2 ABERRATION: Imperfections in the performance of the system that cause the image be an imperfect version of the object. Examples include astigmatism and distortion. PRELAB: The three designs below correspond to the three primary steps of the lab. There are also several homework style problems to increase your understanding. DESIGN PROBLEM 1: Design a single-lens optical imaging system that has magnification M = -1. This system (object, lens, and image) should fit entirely on the rail, listed below. DESIGN PROBLEM 2: Design a single-lens optical imaging system that has magnification M = -1/10. This system (object, lens, image) will not fit entirely on the rail, but should fit on the optics table. Use the same lens you used for problem 1 so that you can easily shift between these systems and also so you can compare their performance. DESIGN PROBLEM 3: Design a single-lens eyepiece to follow the objective of problem 2 that will provide M = -5 magnification between the intermediate image plane and the final image plane. This two-lens telescope, measured from the objective lens to the final image plane, should fit entirely on the rail. HOMEWORK PROBLEM 1: Problem Note that the answer is in the back of the book. HOMEWORK PROBLEM 2: Consider the objective of an astronomical telescope with objects ~at infinity which therefore forms an image ~in the focal plane of the objective. Let the focal length (F), diameter (d) and optical wavelength (λ) be specified. Since the objects are an unknown distance away, typically, we can t use object size, so instead will use object angle α away from the optical axis. Version 1.3, 8/15/12 McLeod and Gopinath 2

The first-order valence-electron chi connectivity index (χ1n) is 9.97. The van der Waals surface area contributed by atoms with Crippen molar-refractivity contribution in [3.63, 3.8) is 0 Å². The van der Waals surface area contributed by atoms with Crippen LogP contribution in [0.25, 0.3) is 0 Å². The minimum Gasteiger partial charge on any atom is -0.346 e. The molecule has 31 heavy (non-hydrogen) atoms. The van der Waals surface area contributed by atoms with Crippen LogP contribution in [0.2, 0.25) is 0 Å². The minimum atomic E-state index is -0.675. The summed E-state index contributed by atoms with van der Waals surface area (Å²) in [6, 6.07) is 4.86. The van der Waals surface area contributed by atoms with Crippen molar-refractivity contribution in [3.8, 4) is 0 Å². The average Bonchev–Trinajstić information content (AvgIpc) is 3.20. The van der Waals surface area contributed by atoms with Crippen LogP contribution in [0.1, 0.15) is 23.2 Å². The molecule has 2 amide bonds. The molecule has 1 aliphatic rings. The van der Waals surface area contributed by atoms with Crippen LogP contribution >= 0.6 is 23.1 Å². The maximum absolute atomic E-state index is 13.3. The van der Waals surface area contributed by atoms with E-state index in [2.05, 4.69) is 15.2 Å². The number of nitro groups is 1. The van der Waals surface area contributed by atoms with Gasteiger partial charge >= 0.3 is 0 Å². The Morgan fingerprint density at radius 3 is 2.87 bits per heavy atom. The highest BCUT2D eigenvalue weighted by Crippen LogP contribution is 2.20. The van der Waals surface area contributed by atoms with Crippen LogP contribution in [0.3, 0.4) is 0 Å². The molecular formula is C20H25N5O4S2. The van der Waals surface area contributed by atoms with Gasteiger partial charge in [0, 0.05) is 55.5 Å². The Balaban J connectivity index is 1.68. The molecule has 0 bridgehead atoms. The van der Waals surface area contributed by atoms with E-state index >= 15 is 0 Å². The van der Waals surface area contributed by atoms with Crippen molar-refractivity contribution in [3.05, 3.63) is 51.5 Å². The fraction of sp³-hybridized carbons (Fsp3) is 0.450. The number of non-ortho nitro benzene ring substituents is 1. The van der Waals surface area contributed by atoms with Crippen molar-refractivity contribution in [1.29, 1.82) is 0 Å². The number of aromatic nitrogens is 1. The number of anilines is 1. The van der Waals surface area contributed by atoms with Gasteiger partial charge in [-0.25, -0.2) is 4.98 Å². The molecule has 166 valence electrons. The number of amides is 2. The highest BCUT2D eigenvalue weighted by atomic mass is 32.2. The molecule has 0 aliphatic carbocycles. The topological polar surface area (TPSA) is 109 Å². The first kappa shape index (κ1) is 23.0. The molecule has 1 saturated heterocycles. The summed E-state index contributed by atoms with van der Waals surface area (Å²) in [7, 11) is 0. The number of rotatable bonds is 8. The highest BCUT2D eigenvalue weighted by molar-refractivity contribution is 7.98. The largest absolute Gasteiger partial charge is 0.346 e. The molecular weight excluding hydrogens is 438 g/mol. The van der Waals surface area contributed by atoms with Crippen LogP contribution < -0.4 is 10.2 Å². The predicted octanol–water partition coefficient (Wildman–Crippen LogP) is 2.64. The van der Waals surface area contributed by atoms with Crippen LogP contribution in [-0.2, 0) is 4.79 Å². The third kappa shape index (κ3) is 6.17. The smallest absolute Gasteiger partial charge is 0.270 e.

3 Trace a single ray through the center of the objective to the intermediate image plane and use this to write a formula for the translation of angular coordinate in the object space to physical height of the image in the intermediate image plane. Remember we are using the paraxial (small angle) approximation here, so you can simplify any trig functions to their lowest Taylor-series term. If two stars just resolvable in the telescope in that they land just in the nulls of each other s impulse response, what is their angular separation? Remember, from lecture #2, that: Calculate this angular resolution for the Hubble space telescope with objective focal length of 1.5 m, objective diameter of 2.4 m, and operating in the green at 500 nm wavelength. Imagine we used this same objective (focal length and diameter are unchanged) as a radio telescope observing 1 MHz radio waves how is the angular resolution changed? This is why radio telescopes are REALLY LARGE. TECHNICAL RESOURCES: r spot = 1.22λ 0 TEXTBOOK: Chapters 2 and 3 LECTURE NOTES: Lecture 2, the Telescope. ( F D) EQUIPMENT AVAILABLE: 24 long optical rail and lens rail carriers for easy linear alignment of objective and eyepiece. A lamp with a fiber-bundle for illumination of your object. A diffuser (a non-glare page protector) to place behind your objects in order to spread the illumination from the fiber- bundle more evenly. Transparent and opaque grids of various scales to use as objects and to place on image screens for comparison. One square of the grid is filled (black) to determine orientation of the image relative to the object. White screens for use as image planes. Lenses: focal lengths of 50, 100 and 250 mm Objective lens Aperture stop Field stop Eyepiece Screen Figure 1. Layout of telescope at the completion of step 3. Version 1.3, 8/15/12 McLeod and Gopinath 3